The benefits of using XING are numerous for both individuals and firms. Individual members can use XING to enhance their personal brand by setting up profiles, networking with other job seekers, providing or receiving public recommendations (known as references) and sharing industry insights. They can also synchronize their contacts with a variety of contact management systems, including Lotus Notes, Microsoft Outlook, and Outlook express, among others.

XING allows firms to burnish their image and establish credibility as an industry authority by sharing industry updates, company news, and insights on your page. This can bolster your public relations efforts: by establishing your staff as experts, you can pitch their expertise (and availability for expert interviews/testimonials) to journalists covering your industry. This may also provide entree to business networking, B2B sales conversations, strategic partnership conversations and more. And by monitoring what people are saying on XING about their using third-party media monitoring tools, like Hootsuite or Social Mention, they can gain actionable insights about their strategies.

XING offers members the ability to set up a Group about any topic, not necessarily of a business nature (subject to approval). Much like other professional social networks, XING groups can be public or private. Firms can use these groups for marketing activities, and deeper brand engagement and/or for recruiting purposes. Further, firms can set up Company Pages to establish a presence on XING, post job listings and firm updates, and engage with existing and prospective customers. They can also use the Premium features to expand their visibility further. Premium members also get certain third-party benefits, such as periods of free Skype usage.

XING has privacy settings that allow you to share what profile information is visible to their users. Unlike many other social networks, including professional ones, XING uses the https: protocol, meaning it is very secure. They also closely monitor the site to crack down on spamming efforts. And XING Mobile allows you to access all of XING’s functions on your smartphone with a quick download of the app.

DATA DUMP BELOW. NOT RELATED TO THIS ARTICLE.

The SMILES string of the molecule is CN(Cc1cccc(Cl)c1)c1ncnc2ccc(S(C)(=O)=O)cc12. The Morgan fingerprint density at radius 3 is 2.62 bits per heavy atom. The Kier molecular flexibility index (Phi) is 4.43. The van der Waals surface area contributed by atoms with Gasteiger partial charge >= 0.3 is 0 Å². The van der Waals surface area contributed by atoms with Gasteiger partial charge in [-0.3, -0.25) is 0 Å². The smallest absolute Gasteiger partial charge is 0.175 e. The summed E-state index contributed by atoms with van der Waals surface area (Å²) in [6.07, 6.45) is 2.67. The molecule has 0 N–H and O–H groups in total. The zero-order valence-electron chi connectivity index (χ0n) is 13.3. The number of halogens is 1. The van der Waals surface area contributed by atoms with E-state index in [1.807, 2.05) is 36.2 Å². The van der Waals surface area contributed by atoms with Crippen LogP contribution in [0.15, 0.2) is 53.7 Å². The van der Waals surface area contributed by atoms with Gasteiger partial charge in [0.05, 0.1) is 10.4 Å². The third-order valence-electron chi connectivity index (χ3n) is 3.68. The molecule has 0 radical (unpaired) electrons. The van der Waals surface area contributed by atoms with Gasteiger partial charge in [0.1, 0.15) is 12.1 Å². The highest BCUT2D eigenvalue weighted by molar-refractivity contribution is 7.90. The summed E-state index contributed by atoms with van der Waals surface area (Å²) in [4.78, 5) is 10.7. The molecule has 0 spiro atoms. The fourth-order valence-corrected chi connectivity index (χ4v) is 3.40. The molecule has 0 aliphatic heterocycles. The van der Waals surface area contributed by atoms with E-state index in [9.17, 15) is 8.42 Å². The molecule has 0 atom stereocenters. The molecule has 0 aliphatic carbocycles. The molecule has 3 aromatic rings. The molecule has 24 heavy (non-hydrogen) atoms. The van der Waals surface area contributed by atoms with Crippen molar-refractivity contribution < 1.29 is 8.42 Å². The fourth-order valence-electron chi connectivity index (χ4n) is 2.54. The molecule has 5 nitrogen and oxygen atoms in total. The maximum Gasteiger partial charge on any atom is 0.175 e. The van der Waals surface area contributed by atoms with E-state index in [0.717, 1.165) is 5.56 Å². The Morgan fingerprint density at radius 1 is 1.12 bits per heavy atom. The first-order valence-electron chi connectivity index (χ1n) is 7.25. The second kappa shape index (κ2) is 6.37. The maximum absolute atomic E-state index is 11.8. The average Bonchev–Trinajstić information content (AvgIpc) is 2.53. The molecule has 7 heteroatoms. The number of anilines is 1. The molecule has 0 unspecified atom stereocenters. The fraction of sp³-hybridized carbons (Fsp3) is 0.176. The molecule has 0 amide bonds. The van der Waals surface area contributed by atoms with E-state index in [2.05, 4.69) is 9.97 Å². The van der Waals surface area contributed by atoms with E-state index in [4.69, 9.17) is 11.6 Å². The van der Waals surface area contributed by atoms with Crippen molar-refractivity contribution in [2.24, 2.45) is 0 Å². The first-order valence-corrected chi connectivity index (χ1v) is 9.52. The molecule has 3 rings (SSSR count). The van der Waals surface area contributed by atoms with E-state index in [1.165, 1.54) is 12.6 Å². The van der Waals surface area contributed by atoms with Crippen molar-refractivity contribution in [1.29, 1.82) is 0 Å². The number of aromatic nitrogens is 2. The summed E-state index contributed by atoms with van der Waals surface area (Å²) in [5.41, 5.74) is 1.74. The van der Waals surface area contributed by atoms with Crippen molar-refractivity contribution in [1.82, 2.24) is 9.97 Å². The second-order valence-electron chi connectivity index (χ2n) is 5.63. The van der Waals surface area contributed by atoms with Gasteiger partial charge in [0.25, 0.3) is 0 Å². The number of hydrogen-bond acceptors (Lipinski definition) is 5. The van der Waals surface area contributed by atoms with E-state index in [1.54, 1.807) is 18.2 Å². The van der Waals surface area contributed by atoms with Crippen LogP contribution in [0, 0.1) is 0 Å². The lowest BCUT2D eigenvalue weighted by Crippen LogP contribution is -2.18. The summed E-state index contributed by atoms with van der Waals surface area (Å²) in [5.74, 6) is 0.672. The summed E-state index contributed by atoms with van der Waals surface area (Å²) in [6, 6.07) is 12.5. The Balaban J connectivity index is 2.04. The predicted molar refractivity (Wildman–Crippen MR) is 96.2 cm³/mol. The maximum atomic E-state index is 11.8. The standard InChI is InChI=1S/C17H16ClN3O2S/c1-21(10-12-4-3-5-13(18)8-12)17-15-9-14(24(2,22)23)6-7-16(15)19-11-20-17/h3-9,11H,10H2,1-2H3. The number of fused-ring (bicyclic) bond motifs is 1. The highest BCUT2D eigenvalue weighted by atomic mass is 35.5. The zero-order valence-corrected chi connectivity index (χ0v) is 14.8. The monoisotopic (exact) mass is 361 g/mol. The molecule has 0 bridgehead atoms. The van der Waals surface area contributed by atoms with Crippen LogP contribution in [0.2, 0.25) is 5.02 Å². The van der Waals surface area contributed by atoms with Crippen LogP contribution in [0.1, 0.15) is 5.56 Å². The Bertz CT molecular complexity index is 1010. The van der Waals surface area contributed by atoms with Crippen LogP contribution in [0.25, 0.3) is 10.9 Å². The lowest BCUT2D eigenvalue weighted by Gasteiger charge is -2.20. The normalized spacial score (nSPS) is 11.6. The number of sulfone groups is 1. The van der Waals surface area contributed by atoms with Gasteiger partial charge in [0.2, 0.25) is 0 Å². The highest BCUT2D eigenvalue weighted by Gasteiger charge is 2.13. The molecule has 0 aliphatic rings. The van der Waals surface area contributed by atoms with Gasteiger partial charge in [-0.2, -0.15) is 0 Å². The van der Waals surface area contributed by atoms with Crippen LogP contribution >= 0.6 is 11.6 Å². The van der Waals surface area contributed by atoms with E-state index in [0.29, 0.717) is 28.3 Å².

XING members can search for local events and purchase tickets for them online, through XING Events. XING Events also offers a robust platform for marketing events and audience development efforts. Further, they also have established a regional ambassador program – Xpert Ambassadors are responsible for organizing and promoting local and regional events. As per XING:

“Xpert Ambassadors are dedicated XING members and active moderators of an industry-specific XING group. They are recognized experts with specialist knowledge of their particular field of work. Through their group and regular official XING Events, Xpert Ambassadors strive to bring people with similar interests together to network with one another.”

Lastly, XING offers enterprise-level social applications to business and organizations for license. These can include any organization, from a consulting firm to a membership association. As Sarik Weber, XING’s head of sales noted of the technology, in a 2005 interview:

“Our business partners are very appreciative of the technology as well as the wide range of applications offered, such as networking, contact management, search features, forums and event management which can all now be provided as part of their brand. This makes the communities more contextually appropriate, self-reliant and independent – decisive factors to closed user groups who wish to maintain the value of their sensitive network structures [. “]This means a private club is not just and off shoot of the main [XING] it is a separate community.”